[1] Lewis, Bernard, Legal and Historical Reflections on the Position of Populations under Non-Muslim Rule, Journal Institute of Muslim Minority Affaires, vol. 13:1 January 1992 p.13. For example of early thinking on this issue see Abdur Rehman Doi’s Duties and responsibilities of Muslims in Non-Muslim States: A point of View.’ Or Kalim Siddiqi’s view A Muslim Agenda for Britain: some reflections’, New Community,17,3, 1991, pp.467-75.
[2] Ramadan is on record as saying that he disagrees with the whole idea of ‘Minority fiqh’ because it depicts Muslims as a Minority when in fact they share majoritarian values. However, I have included him and others as part of the Minority fiqh discourse because they share the same legal philosophy and approach as the original Minority fiqh scholars. Therefore, Ramadan’s disagreement is only a semantic difference which cannot separate him from the Minority fiqh legal tradition he follows in his writing.
[3] Al-Shaybani, Abu ‘Abd Allah, The Islamic Law of Nations: Shaybani's Siyar, Khadduri, Majid (trans.), (Maryland: The John Hopkins Press, 1966).idem, al-Radd ‘ala Siyar al-Awza’i, ed. Abu al-Wafa al-Afghani (Beirut: Dar al-Kutub al-‘Ilmiyya, n.d.) Abu Bakr al-Sarakhsi, Sharh al-siyar al-kabir, {Cairo:Ma’had al-Makhtutat) Wansharisi, A.hmad ibn Ya.hyá, al-Mi`yar al-Mu`rib wa-al-Jami` al-Mughrib `an Fatawá ahl Ifriqiyah wa-al-Andalus wa-al-Maghrib, (al-Ribat : Wizarat al-Awqaf wa-al-Shu'un al-Islamiyah, 1981-1983). Al-Shafi’i, Muhammad ibn Idris, al-Umm, (Beirut : Dar al-Kutub al-`Ilmiyah, 1993). Sahnun, Abu Sa’id, al-Mudawwana al-Kubra, (Cairo: Dar al-Fikr, n.d.), vol. 3. Modern writer have also followed this line of classification. Zuhaili, Wahbah, Athar al-harb fi l-fiqh al-islami, (Damascus: Dar al-fikr, 1962). Khadduri, Majid, War and Peace in the Law of Islam, (The John Hopkins Press, 1955), and the Phd thesis by Mohammed Khair Haykal, Al-jihad wal qital fi siyasa al-shar’iyyah, (Beirut, 1993).
[4] However, the terms dar al-islam and dar al-kufr are also used in a theological context but it enjoys limited usage. See Ash`ari, `Ali ibn Isma`il, Maqalat al-Islamiyin, ed. Muhammad ‘Abd Hamid (Beirut: al-Maktaba al-‘Asriyya, 1990).p.154.
[5] The Maliki position was the most prohibitive. See Wansharisi, A.hmad ibn Ya.hyá, al-Mi`yar al-Mu`rib wa-al-Jami` al-Mughrib `an Fatawá ahl Ifriqiyah wa-al-Andalus wa-al-Maghrib, (al-Ribat : Wizarat al-Awqaf wa-al-Shu'un al-Islamiyah, 1981-1983). Whilst some of the Shafi’is were on the other side of the spectrum where they preferred Muslim residence in dar al-harb as long as they served the Muslim interest. See Nawawi’s citation of al-Mawardi’s view in al-Majmu’ sharh al-muhadhdhab, (Beirut: dar al-fikr)
[6] Mawlawi, Faysal,: Al-Usus al-Shar'iyyah lil-‘Alaqat Bayn al-Muslimin wa-Ghayr al-Muslimin, (Dar al-irshad al-islamiyyah, 1987).p.104-105.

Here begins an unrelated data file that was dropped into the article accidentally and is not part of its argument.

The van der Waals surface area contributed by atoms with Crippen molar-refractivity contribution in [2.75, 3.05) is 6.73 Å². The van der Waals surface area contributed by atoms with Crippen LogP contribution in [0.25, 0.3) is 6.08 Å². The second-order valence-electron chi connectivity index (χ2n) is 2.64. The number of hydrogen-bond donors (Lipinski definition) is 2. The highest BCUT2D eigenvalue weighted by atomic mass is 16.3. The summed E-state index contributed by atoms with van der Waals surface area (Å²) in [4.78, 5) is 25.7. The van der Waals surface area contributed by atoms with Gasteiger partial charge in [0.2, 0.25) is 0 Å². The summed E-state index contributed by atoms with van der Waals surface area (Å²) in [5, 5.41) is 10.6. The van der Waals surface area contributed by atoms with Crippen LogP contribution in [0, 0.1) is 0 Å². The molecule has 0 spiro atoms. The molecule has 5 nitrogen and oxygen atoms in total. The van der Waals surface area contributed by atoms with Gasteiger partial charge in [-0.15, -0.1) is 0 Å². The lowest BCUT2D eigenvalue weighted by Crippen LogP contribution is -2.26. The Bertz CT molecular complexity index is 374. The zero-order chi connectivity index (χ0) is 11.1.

[7] Al-Qattan, Manna’, Iqamat al-Muslim fi Balad Ghayr Islami (Islamic Foundation for Information, Paris, 1993).
[8] Shadid, W & Koningsveld, P.S. Van (eds.), Political Participation and Identities of Muslims in non-Muslim States, (Kampen, the Netherlands: Kok Pharos,1996).p.95.
[9] Alwani, Taha Jabir, Towards A Fiqh For Minorities: Some Basic Reflections’ (International Institute of Islamic Thought, 2003).p.xv and p.28.
[10] Ramadan, Tariq, Western Muslims and the Future of Islam (Oxford University Press, 2004).p.67.
[11] Ramadan, Tariq, Western Muslims and the Future of Islam (Oxford University Press, 2004).p.63. Sultan Salih, Radd ‘ala mufti Misr, where he states ‘it is a late juristic, no shariah term, which should no be followed and is unsupported by any explicit texts or authentic hadiths.’p.2
[12] Ramadan, Tariq, Western Muslims and the Future of Islam (Oxford University Press, 2004).p.66 and p.69.
[13] Sultan, Salih, Hiwar wa tarhih wa radd ‘ala mufti Misr. p.2

[14] Sahih Muslim, 18/4294.
[15] Minority fiqh scholars have cited many other evidences which indicate that ruling and governance should follow the shariah. See Yusuf al-Qaradawis work entitled: ……….
[16] Abu Yusuf, Kitab al-Kharaj, p.155-156.
[17] Al-Kasani, Badai al-sanai, vol 7, p.130.
[18] [8:61]
[19] Ramadan, Tariq, Western Muslims and the Future of Islam (Oxford University Press, 2004) p.69.
[20] Mawlawi, Faysal,: Al-Usus al-Shar'iyyah lil-‘Alaqat Bayn al-Muslimin wa-Ghayr al-Muslimin, (Dar al-irshad al-islamiyyah, 1987).p.104.
[21] Al-Kasani, Badai al-sanai, vol 7, p.130
[22] Al-Kasani, Badai al-sanai, vol 7, p.130
[23] Ibn Abidin, Hashiyah Radd al-Mukhtar, 4/75.
[24] As for the off-the-wall views of Ibn Abidin and Mawardi, that being allowed to practice Islam makes a land dar al-islam, these views are rejected by Minority fiqh scholars anyway, hence it is unnecessary to go into these in any detail. See Sultan, Salih, Hiwar wa tarhih wa radd ‘ala mufti Misr. p.3.
[25] Zuhaili, Wahbah, Athar al-harb fi l-fiqh al-islami, (Damascus: Dar al-fikr, 1962).p.153.


Optimist said...


In relation to kufr buwah, as narrated by ubaddad ibn Sammit - it is mentioned that the kufr buwah must be explicit kufr- what would be explicit kufr and what would constitute implicit kufr?

second- if there is explicit kufr does one immediately raise arms under an islamic system or is there an islamic procedure?


Abu Ismael al-Beirawi said...

The following article explains:

Anonymous said...

For more questions & answers on this topic check: